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This is the follow-up to the 2012 Side By Side: Sondheim Duos by the same brilliant pairing of Tommy Cecil, bass, and Bill Mays, piano. From the opener, the jaunty "Everybody Says Don't" (from Anyone Can Whistle, 1964), it's clear that this 2013 session will unfold like the firstlaced with superb technique, imaginative arrangements, feeling and wit. And also like Volume 1, this session neatly punctures the old cliché that Sondheim may be a gifted lyricist, but cannot write beautiful melodies; once again, these players bring each gem to full gleam with the power and variety of their interpretations.
In fact, three of Sondheim's most gorgeous tunes are here: "Johanna," with its yearning message underscored by Cecil's rich arco; "Losing My Mind," where Mays uses dissonance to suggest the process of doing precisely that; and the anthemic "Being Alive," a favorite cabaret belter that gets a more thoughtful and jazzy treatment here. On the rollicking numbers, Cecil and Mays provide consistent delight, which is an increasingly rare commodity among today's popular sounds. There is playfulness and discovery here, especially when the two trade fours and sprinkle quotes.
Among many such moments, there's a "Bye Bye Blackbird" interchange in the midst of something else, an abrupt and funny nod to "The Toreador Song," and a fade-out vamp with classic "Killer Joe." And meanwhile, it all swings like crazy. All told, Our Time provides the ideal musical combination: it's food for the brain, joy to the ears, and a boost to the spirit.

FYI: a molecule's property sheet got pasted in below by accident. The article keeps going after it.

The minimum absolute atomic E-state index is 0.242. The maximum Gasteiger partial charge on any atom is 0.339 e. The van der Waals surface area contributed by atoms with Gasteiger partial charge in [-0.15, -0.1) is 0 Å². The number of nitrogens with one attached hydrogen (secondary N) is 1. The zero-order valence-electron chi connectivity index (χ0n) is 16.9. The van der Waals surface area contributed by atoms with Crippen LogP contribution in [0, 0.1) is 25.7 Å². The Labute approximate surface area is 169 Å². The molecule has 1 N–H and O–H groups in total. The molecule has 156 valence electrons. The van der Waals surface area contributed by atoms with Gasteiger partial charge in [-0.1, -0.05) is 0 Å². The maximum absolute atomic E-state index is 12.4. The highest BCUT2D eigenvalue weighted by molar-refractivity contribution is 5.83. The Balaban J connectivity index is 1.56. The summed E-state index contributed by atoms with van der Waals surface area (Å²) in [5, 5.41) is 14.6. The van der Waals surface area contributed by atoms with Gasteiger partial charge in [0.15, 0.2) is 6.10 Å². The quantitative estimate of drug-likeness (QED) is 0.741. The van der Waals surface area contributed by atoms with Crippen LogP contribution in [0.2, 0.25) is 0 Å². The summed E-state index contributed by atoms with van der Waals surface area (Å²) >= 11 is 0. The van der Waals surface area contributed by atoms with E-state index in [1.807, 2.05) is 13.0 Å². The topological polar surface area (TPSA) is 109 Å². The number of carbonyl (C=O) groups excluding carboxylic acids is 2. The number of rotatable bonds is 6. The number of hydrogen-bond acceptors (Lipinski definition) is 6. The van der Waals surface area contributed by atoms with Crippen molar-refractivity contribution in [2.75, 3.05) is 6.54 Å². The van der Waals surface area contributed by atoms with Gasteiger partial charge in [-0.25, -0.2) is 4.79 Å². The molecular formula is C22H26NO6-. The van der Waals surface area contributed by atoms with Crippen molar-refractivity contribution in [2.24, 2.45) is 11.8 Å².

Track Listing: Everybody Says Don’t; Johanna; Our Time; Moments in the Woods; Finishing the Hat; The Miller’s Son; Losing My Mind; The Best Thing That Has Ever Happened; Agony; Being Alive; Rich and Happy.
I love jazz because anything is possible; it has few rules and the best jazz breaks those ones. I prefer free improv because it doesn't really have any rules at all.
I was first exposed to jazz in my teens (in the late sixties).
The first jazz record I bought was Filles de Kilimanjaro by Miles Davis, shortly followed by Extrapolation by John McLaughlin.
My advice to new listeners is to listen as widely as possible and not to make snap judgments--stick with it.